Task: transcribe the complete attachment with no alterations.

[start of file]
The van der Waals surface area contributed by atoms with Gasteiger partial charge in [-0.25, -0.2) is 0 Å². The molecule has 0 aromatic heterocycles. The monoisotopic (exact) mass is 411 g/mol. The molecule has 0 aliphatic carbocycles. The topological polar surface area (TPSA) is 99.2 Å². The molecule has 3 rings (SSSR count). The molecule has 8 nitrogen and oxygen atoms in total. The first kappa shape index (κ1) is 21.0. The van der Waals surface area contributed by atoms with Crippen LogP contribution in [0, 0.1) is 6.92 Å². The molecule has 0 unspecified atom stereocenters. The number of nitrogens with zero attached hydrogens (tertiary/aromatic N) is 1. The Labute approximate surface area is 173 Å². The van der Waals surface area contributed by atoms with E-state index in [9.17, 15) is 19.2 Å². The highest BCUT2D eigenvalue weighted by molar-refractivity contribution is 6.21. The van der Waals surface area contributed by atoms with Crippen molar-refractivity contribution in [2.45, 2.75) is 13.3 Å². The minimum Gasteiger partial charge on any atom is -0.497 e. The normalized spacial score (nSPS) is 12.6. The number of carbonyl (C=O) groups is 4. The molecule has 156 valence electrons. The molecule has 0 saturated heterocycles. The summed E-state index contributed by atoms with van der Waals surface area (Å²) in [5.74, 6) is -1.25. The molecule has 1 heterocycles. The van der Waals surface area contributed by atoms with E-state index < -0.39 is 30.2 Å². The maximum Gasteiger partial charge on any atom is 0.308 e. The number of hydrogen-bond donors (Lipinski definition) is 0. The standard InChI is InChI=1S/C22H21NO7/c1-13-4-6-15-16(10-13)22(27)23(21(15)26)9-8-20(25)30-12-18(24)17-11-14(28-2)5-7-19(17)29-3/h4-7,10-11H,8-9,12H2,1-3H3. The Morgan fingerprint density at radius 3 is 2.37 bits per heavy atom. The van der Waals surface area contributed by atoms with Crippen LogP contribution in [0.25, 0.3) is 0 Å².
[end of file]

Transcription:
The van der Waals surface area contributed by atoms with Gasteiger partial charge in [-0.25, -0.2) is 0 Å². The molecule has 0 aromatic heterocycles. The monoisotopic (exact) mass is 411 g/mol. The molecule has 0 aliphatic carbocycles. The topological polar surface area (TPSA) is 99.2 Å². The molecule has 3 rings (SSSR count). The molecule has 8 nitrogen and oxygen atoms in total. The first kappa shape index (κ1) is 21.0. The van der Waals surface area contributed by atoms with Crippen LogP contribution in [0, 0.1) is 6.92 Å². The molecule has 0 unspecified atom stereocenters. The number of nitrogens with zero attached hydrogens (tertiary/aromatic N) is 1. The Labute approximate surface area is 173 Å². The van der Waals surface area contributed by atoms with E-state index in [9.17, 15) is 19.2 Å². The highest BCUT2D eigenvalue weighted by molar-refractivity contribution is 6.21. The van der Waals surface area contributed by atoms with Crippen molar-refractivity contribution in [2.45, 2.75) is 13.3 Å². The minimum Gasteiger partial charge on any atom is -0.497 e. The normalized spacial score (nSPS) is 12.6. The number of carbonyl (C=O) groups is 4. The molecule has 156 valence electrons. The molecule has 0 saturated heterocycles. The summed E-state index contributed by atoms with van der Waals surface area (Å²) in [5.74, 6) is -1.25. The molecule has 1 heterocycles. The van der Waals surface area contributed by atoms with E-state index < -0.39 is 30.2 Å². The maximum Gasteiger partial charge on any atom is 0.308 e. The number of hydrogen-bond donors (Lipinski definition) is 0. The standard InChI is InChI=1S/C22H21NO7/c1-13-4-6-15-16(10-13)22(27)23(21(15)26)9-8-20(25)30-12-18(24)17-11-14(28-2)5-7-19(17)29-3/h4-7,10-11H,8-9,12H2,1-3H3. The Morgan fingerprint density at radius 3 is 2.37 bits per heavy atom. The van der Waals surface area contributed by atoms with Crippen LogP contribution in [0.25, 0.3) is 0 Å².